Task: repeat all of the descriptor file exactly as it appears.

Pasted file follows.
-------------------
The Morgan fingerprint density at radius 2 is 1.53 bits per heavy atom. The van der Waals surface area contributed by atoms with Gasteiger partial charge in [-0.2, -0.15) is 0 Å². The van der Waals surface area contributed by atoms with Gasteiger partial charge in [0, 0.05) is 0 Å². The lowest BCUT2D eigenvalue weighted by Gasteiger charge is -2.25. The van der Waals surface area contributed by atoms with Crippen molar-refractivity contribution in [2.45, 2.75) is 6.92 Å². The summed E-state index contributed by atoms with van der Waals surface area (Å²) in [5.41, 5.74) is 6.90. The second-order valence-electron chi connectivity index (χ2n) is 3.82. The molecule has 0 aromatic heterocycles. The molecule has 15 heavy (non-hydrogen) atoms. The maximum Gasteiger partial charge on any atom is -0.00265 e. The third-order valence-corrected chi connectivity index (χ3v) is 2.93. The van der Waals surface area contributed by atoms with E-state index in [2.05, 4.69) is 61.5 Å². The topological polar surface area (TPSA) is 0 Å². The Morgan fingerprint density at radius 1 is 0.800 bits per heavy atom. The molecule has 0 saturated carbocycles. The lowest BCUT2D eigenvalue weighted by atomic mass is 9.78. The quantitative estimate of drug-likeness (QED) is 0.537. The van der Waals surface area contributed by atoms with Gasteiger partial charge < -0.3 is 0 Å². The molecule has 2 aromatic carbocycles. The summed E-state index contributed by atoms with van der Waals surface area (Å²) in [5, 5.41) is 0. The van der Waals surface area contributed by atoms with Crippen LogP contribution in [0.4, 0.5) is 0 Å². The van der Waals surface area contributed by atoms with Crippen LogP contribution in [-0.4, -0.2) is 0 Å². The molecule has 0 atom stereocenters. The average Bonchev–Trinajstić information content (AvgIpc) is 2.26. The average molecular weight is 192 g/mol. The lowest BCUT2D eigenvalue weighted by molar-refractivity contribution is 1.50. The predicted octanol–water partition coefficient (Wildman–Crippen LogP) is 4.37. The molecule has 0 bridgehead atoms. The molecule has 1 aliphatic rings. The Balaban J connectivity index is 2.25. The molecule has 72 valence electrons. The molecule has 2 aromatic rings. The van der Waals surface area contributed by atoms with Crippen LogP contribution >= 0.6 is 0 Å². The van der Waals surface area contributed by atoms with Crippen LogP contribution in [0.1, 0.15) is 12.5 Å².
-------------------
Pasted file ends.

The Morgan fingerprint density at radius 2 is 1.53 bits per heavy atom. The van der Waals surface area contributed by atoms with Gasteiger partial charge in [-0.2, -0.15) is 0 Å². The van der Waals surface area contributed by atoms with Gasteiger partial charge in [0, 0.05) is 0 Å². The lowest BCUT2D eigenvalue weighted by Gasteiger charge is -2.25. The van der Waals surface area contributed by atoms with Crippen molar-refractivity contribution in [2.45, 2.75) is 6.92 Å². The summed E-state index contributed by atoms with van der Waals surface area (Å²) in [5.41, 5.74) is 6.90. The second-order valence-electron chi connectivity index (χ2n) is 3.82. The molecule has 0 aromatic heterocycles. The molecule has 15 heavy (non-hydrogen) atoms. The maximum Gasteiger partial charge on any atom is -0.00265 e. The third-order valence-corrected chi connectivity index (χ3v) is 2.93. The van der Waals surface area contributed by atoms with E-state index in [2.05, 4.69) is 61.5 Å². The topological polar surface area (TPSA) is 0 Å². The Morgan fingerprint density at radius 1 is 0.800 bits per heavy atom. The molecule has 0 saturated carbocycles. The lowest BCUT2D eigenvalue weighted by atomic mass is 9.78. The quantitative estimate of drug-likeness (QED) is 0.537. The van der Waals surface area contributed by atoms with Gasteiger partial charge < -0.3 is 0 Å². The molecule has 2 aromatic carbocycles. The summed E-state index contributed by atoms with van der Waals surface area (Å²) in [5, 5.41) is 0. The van der Waals surface area contributed by atoms with Crippen LogP contribution in [0.4, 0.5) is 0 Å². The van der Waals surface area contributed by atoms with Crippen LogP contribution in [-0.4, -0.2) is 0 Å². The molecule has 0 atom stereocenters. The average Bonchev–Trinajstić information content (AvgIpc) is 2.26. The average molecular weight is 192 g/mol. The lowest BCUT2D eigenvalue weighted by molar-refractivity contribution is 1.50. The predicted octanol–water partition coefficient (Wildman–Crippen LogP) is 4.37. The molecule has 0 bridgehead atoms. The molecule has 1 aliphatic rings. The Balaban J connectivity index is 2.25. The molecule has 72 valence electrons. The molecule has 2 aromatic rings. The van der Waals surface area contributed by atoms with Crippen LogP contribution >= 0.6 is 0 Å². The van der Waals surface area contributed by atoms with Crippen LogP contribution in [0.1, 0.15) is 12.5 Å².